APOD: A Solar Prominence Eruption from SDO (2011 Mar 07)

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APOD: A Solar Prominence Eruption from SDO (2011 Mar 07)

Post by APOD Robot » Mon Mar 07, 2011 5:12 am

Image A Solar Prominence Eruption from SDO

Explanation: One of the most spectacular solar sights is an erupting prominence. Two weeks ago, NASA's Sun-orbiting Solar Dynamic Observatory spacecraft imaged an impressively large prominence erupting from the surface. The dramatic explosion was captured in ultraviolet light in the above time lapse video covering 90 minutes, where a new frame was taken every 24 seconds. The scale of the prominence is huge -- the entire Earth would easily fit under the flowing curtain of hot gas. A solar prominence is channeled and sometimes held above the Sun's surface by the Sun's magnetic field. A quiescent prominence typically lasts about a month, and may erupt in a Coronal Mass Ejection (CME) expelling hot gas into the Solar System. The energy mechanism that creates a solar prominence is still a topic of research. As the Sun progresses toward Solar Maximum in the next few years, solar activity like eruptive prominences are expected to become more common.

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Re: APOD: A Solar Prominence Eruption from SDO (2011 Mar 07)

Post by bystander » Mon Mar 07, 2011 5:38 am

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Re: APOD: A Solar Prominence Eruption from SDO (2011 Mar 07)

Post by neufer » Mon Mar 07, 2011 12:20 pm

APOD Robot wrote:Image A Solar Prominence Eruption from SDO

The scale of the prominence is huge -- the entire Earth would easily fit under the flowing curtain of hot gas.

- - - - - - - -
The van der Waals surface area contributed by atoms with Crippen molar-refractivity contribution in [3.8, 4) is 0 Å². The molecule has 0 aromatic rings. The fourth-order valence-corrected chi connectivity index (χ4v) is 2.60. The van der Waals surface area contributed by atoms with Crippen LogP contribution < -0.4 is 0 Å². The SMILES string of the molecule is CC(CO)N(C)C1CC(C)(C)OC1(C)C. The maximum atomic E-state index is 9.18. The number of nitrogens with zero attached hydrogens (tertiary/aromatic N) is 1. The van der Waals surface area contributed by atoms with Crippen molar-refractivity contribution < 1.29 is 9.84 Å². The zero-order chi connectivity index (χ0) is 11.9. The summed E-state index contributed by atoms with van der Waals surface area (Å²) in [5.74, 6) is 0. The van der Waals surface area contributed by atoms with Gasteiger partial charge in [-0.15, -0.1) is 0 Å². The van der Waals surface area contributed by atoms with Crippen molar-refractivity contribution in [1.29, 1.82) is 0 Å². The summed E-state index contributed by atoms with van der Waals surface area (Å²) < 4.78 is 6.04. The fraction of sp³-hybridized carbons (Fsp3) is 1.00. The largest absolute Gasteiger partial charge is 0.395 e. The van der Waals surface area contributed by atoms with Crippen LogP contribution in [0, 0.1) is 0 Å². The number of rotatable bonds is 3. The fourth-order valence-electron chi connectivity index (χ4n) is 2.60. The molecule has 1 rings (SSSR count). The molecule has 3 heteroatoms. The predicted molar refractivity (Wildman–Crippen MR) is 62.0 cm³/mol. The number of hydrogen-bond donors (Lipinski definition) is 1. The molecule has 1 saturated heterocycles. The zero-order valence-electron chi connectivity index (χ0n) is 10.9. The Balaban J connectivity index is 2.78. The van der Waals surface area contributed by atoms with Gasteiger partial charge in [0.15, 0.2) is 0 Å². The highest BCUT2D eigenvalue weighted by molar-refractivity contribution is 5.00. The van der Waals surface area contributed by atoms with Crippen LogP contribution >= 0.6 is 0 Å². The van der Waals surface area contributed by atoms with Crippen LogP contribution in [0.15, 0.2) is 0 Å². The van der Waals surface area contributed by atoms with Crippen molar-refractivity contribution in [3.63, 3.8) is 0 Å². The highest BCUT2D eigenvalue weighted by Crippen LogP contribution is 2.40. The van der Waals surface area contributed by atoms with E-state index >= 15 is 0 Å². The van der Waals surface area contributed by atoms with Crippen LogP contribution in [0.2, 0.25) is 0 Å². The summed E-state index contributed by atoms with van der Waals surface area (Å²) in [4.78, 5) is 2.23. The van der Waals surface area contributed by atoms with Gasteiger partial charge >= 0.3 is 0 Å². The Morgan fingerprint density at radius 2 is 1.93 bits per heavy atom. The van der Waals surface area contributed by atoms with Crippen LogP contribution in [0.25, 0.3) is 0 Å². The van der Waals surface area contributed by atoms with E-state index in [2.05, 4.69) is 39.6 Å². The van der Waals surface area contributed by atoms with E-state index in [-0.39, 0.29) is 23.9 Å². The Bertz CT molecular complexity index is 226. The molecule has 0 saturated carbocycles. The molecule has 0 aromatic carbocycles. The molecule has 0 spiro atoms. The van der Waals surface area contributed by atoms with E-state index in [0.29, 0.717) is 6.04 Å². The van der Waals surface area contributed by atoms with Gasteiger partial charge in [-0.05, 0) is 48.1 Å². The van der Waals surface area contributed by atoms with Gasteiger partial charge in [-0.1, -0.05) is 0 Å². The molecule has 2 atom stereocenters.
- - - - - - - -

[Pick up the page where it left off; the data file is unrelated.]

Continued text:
The video is awesome and the prominence is huge... but we all know that the earth is a tiny insignificant little marble.

I remember my dad taking me downtown to the Smithsonian in the mid 50's once to see black & white movies of prominences erupting. It was pretty neat back then.
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Re: APOD: A Solar Prominence Eruption from SDO (2011 Mar 07)

Post by NoelC » Mon Mar 07, 2011 1:43 pm

I always get my gas and plasma mixed up... Do they behave the same at this scale?

That thing is HUGE! Given that it was a significant size as compared to the size of the solar disk, and just about as bright, would we have felt the sunlight being particularly bright/hot during that eruption, if we had been outside under a clear sky? Would we have gotten a sunburn significantly faster in that hour and a half period?
we all know that the earth is a tiny insignificant little marble.
Graphically...
EarthSunRelationship.jpg
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Re: APOD: A Solar Prominence Eruption from SDO (2011 Mar 07)

Post by row » Mon Mar 07, 2011 2:06 pm

does an increase in solar activity translate into a greater amount of solar energy hitting earth?

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Re: APOD: A Solar Prominence Eruption from SDO (2011 Mar 07)

Post by Chris Peterson » Mon Mar 07, 2011 3:13 pm

row wrote:does an increase in solar activity translate into a greater amount of solar energy hitting earth?
When the Sun is at its greatest level of activity (solar maximum) it outputs about 0.1% more total energy than it does when it is at its lowest level of activity (solar minimum). This difference is related to the overall behavior of the Sun, and not individual events like this eruption. Any transient change in energy output during this eruption was too small to be detected. As impressive as events like this appear, they represent an insignificant amount of energy compared with the total energy output of the Sun.